Over the last decade or more we’ve seen many of the historic ‘pro-road’ advocacy groups, such as the AA, business lobby groups and even some of the big trucking companies, become much more moderated or even supportive in their views around multi-modal solutions. But not every organisation has.
Submissions to the draft Government Policy Statement 2021 were due on Monday and the following day the Road Transport Forum, the lobby group representing many trucking companies around the country, put out a press release which gives a taste of what is in their submission. So, I thought I’d deconstruct the press release
In an economy battered by Covid-19, the Government should prioritise infrastructure spending on roads, Road Transport Forum (RTF) chief executive Nick Leggett says.
“We certainly hope to see some significant commitment to this in Thursday’s Budget,” Leggett says.
The government certainly are focusing on roads and just a few months ago announced billions in new spending with most of it going to build a bunch of large roads. The industry is going to have its hands full with just delivering those as well as the current projects on the go.
“Yesterday, we filed our submission on the Government Policy Statement on Land Transport 2021-22 – 2030-31, but in the current environment, the policy outlined in that document seems redundant.
“The document favours using money collected for roads, via taxes and road user charges, for other transportation including cycling, walking, and rail and heavily promotes rail freight over road. That means less money for roads that badly need the spend.
If all we focus on is roads, all we’ll get is traffic. More traffic on our roads is surely the last thing truckers want to have to deal with, particularly in our major cities where drivers may now only be able to make a couple of deliveries a day due to congestion. Surely the last six weeks have highlighted just how much easier it is for trucks to operate when there isn’t a heap of cars on the road. If anything, it should have made them more supportive of efforts to get people out of their cars.
Regardless, it’s incorrect to suggest we’re not favouring roads, the GPS proposes spending more on roads in the next-three year cycle than ever before.
Of course, let’s not forget that it’s not only road taxes that go towards the building and operation of our roads as local authorities also have to contribute at least 50%, often more, towards projects that also benefit trucks. And this is before you consider costs that come about specifically to support the trucking industry. For example, just over a decade ago the government increased weight limits allowing trucks of up to 53 tons. That change has required bridges and other structures all over the country to be upgraded to support that extra weight. That extra weight also causes more damage to road surfaces increasing the cost of maintenance and those costs are paid for by all of us.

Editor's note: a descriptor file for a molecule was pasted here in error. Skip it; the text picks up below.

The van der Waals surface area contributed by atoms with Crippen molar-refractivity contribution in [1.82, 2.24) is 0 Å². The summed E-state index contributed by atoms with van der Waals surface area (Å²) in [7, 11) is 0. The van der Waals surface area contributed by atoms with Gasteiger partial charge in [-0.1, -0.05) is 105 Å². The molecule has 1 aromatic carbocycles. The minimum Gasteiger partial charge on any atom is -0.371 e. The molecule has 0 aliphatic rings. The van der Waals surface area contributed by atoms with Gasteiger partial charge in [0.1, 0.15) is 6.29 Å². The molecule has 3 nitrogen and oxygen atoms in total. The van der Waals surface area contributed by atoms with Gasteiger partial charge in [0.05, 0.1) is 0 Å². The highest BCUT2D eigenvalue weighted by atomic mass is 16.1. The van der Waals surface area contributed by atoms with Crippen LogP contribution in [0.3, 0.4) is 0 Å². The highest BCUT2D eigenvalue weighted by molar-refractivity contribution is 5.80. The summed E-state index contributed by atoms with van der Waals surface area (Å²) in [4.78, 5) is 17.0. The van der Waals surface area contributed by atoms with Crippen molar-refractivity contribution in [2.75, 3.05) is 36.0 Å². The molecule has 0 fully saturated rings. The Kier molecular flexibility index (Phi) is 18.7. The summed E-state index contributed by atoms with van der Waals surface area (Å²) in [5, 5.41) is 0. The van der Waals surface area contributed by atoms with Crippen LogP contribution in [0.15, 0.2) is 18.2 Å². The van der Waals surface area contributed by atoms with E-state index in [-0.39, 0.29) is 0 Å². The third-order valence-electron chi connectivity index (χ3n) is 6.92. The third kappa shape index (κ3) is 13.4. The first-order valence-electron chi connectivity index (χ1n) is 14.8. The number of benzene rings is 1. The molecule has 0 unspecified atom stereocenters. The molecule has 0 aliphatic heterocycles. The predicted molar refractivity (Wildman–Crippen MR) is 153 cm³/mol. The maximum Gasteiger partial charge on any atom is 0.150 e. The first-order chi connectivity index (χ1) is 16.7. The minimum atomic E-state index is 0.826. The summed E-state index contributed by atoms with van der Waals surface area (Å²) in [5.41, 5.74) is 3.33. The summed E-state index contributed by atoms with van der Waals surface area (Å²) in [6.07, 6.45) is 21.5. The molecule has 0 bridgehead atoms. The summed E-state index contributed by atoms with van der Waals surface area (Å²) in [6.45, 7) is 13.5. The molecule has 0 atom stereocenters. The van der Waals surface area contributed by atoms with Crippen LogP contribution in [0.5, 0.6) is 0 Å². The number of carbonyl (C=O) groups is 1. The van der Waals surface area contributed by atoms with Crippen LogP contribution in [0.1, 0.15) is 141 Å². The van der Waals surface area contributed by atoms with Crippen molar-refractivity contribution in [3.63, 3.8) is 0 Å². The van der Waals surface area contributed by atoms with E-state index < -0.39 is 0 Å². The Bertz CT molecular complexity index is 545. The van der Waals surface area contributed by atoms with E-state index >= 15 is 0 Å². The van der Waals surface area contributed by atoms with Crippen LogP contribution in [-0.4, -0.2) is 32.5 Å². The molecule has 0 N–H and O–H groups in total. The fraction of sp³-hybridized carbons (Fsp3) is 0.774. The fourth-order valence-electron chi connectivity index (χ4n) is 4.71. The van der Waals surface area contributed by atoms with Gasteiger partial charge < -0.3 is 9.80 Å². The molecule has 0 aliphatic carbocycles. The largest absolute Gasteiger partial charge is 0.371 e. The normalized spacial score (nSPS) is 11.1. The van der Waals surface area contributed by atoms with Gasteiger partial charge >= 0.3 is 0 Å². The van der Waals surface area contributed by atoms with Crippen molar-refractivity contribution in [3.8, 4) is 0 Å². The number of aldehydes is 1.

“There seems to be some push from Government to demonise trucks and we have noted our objection to the constant framing of trucks as dangerous and unsafe.
“They are not unsafe. Where there are safety concerns it is due to lack of infrastructure spend making New Zealand roads unsafe for the traffic demands placed on them; nothing to do with the performance of the vehicles themselves which are in fact, made ‘safe’ via a number of New Zealand laws, rules and regulations.
To respond to this I think it’s important to differentiate between trucks on the road and truck drivers. Starting with the latter, I think most truck drivers are professional and safe on our roads and drive better than most regular road users. I haven’t looked but my guess is they’re probably less likely to be fault in a crash than other road users. But physics dictates that when they are involved in a crash, the consequences will be more severe.
Nationally, heavy vehicles (which includes buses) now travel about 3.4 billion kms in a year on our roads which is just under 7% of all kilometres travelled. Data from the Ministry of Transport shows about a similar percentage of minor injuries come from crashes in which a truck is involved, this rises to 8-9% for serious injuries. But crashes in which a truck is involved account for about 20% of all road deaths that occur. That’s clearly disproportionate to the number of trucks on the roads or the distance they travel and so any freight we can move to rail helps towards making all road users safer.
If the RTF care about improving safety through better infrastructure, surely they should be all for the government’s focus on getting widespread safety improvements through things like side and median barriers as opposed to improvements on just a handful of roads.